This autumn saw the completion of two long-term digital projects at the museum. We are very pleased to announce the latest development for our smart phone app. It is not only a useful tool for discovering more about the history of the area whilst wandering around the Borough as it can now be used whilst visiting the museum as a gallery guide.
The latest development by Surface Impressions, Brighton, allows us to offer additional information to those who are keen to know more about some of our star objects on display. Visitors are encouraged to keep their mobile phones handy as they wander through the exhibitions so that when they spy a three-digital object code they can type the number into their handsets and access detailed images and supporting information.
Whilst we appreciate that not everyone has a smartphone, it is definitely the way things are going, but fear not, the information is also available via our research room, and our free Wi-Fi means if you don’t have the app you can easily download it - it’s also free!
We can also announce that our long-running project to document the Great War in the Borough through the pages of the Surrey Herald has finally culminated in the publication of a new section to our website. The pages - www.chertseymuseum.org/runnymede_remembered give users access to somewhere in the region of 4,000 images taken by volunteer Jim Knight as part of our century commemorations.
This collection of images has been a labour of love for all concerned and it’s gratifying that it is now available to interested parties across the world, and not just limited to those visiting the museum. Whilst our commemorations have taken a back seat for a while, the Runnymede Remembered project continues.
We are already looking ahead to 2018 when we will be marking the end of the First World War with an exhibition exploring the impact it had on the Borough and how the area changed in its aftermath. To this end, our survey of the Surrey Herald newspaper continues, adding to our knowledge of the development of the Borough towns and adding many, many more photos to our archive!
Both these projects were made possible with financial support from The Friends of Chertsey Museum. The Friends not only fund the free Wi-Fi access in the museum, but they were also responsible for the production of both the app and the website having obtained grant funding from the Heritage Lottery Fund.
New to the Fashion Collection
The Olive Matthews Fashion Collection have added a number of new items to their holdings over the last few months. We were successful in acquiring a dress by Mary Quant from the early 1960s. Made from grey wool with a quirky school uniform style tie and belt in black and white, it is typical of her early work, which was so different from the impractical tight-waisted romantic styles of the New Look still worn by the majority of women at the time. A man’s black wool tailcoat was also secured. This dates from the mid 19th century and is a rare survival. It incorporates a number of tailoring details which will be of great interest to students of menswear. A women’s outfit by the ‘Mr Freedom’ boutique of London has been added to the collection. This consists of a pair of flared trousers and a green velvet jacket with yellow buttons - the bold colours and exuberant lines are very ‘early 1970s’. By this time it was becoming much more normal for women to wear trousers both on a practical level and as fashion items. Both this outfit and the Mary Quant will be incorporated into our forthcoming Fashion and Freedom exhibition (opening September 2017), which explores women’s emancipation (or otherwise) through dress. Finally, a pair of men’s winklepicker boots were acquired. These date from the mid 1960s and are reminiscent of the boots worn by the Beatles (minus the Cuban heels). They were made by a firm called ‘Denson’, which capitalised on the market for stylish men’s footwear as favoured by the Mods. Winklepickers were so called because the pointed toe was compared to the pin required to get winkles out of their shells. They were a complete change from the crepe soled ‘brothel creepers’ favoured by the Rockers of the 1950s, and also took their inspiration from the pointed footwear of the Medieval period.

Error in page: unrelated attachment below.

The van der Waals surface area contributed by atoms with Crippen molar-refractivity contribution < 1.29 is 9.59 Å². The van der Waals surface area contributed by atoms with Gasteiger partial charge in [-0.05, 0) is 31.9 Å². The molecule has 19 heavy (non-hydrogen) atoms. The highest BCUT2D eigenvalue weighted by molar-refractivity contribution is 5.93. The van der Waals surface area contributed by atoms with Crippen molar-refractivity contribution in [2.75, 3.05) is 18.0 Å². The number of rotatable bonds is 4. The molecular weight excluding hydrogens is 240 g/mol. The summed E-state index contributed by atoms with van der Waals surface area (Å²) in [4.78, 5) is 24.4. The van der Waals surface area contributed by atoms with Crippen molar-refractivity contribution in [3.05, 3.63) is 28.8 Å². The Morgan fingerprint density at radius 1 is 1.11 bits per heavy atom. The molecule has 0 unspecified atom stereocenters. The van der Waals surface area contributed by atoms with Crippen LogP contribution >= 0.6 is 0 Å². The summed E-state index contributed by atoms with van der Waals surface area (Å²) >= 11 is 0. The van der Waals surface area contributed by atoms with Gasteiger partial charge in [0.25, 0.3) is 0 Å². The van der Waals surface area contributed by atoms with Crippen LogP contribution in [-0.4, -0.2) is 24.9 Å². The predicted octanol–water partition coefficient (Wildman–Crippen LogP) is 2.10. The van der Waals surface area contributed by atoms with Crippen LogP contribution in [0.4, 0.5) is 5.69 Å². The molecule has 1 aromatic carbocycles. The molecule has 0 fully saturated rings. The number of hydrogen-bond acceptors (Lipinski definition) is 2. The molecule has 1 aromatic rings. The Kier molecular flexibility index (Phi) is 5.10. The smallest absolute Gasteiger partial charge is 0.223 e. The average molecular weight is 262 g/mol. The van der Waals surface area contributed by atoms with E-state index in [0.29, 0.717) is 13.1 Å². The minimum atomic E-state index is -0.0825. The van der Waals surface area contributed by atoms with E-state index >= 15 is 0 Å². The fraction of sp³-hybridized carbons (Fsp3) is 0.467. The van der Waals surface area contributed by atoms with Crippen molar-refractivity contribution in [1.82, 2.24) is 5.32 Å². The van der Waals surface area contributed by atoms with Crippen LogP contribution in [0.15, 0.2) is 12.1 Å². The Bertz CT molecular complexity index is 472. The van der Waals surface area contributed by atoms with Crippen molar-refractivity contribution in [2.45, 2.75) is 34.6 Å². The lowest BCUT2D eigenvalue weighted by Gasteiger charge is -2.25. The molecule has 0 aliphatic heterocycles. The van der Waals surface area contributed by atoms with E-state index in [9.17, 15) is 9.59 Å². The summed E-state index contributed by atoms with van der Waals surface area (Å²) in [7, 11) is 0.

Olive Matthews Collection Trust Update
After thirteen years as Chair of the Olive Matthews Collection Valerie Cumming announced her retirement from the Trust earlier this year, and she officially stepped down on 31st October. Her association with the museum stretches to its early days when it was still in the Old Town Hall and her job title was “Assistant”!
With the formation of the Trust, the subsequent agreement with Runnymede Borough Council and the move to The Cedars, Valerie became our first ever Curator of Costume - a role that stood her in good stead when she went on to become the first Assistant Keeper of Costume at the Museum of London and then the first Curator of the Court Dress Collection at Kensington Palace.
In 2003 Valerie became Chair of the Trustees and since that time has been a wonderful advocate for the museum, a champion in times of need, a source of advice, and a safe pair of hands for Olive Matthew’s legacy. As Valerie steps down from her official role we are pleased that she will continue with costume advise when needed, and will remain in touch.
Valerie, we thank you and wish you well in your retirement.
The Friends of Chertsey Museum
Dear Museum Friends
It’s hard to believe Christmas is almost upon us when memories of summer are still fresh. Highlights for me included a great trip to Battle Benedictine Abbey and Hastings – the weather was kind to us and it was a very interesting and enjoyable day. It was also fun staffing the museum stall on Black Cherry Fair day in July, we engaged with lots of local people and managed to win (jointly) the Best Dressed Stall prize and have the certificate and £25 to show for it! Friends also staffed an information and shop stall on the Viking Re-enactment day, we stopped counting when numbers reached 550, it was lovely to see so many people enjoying the event.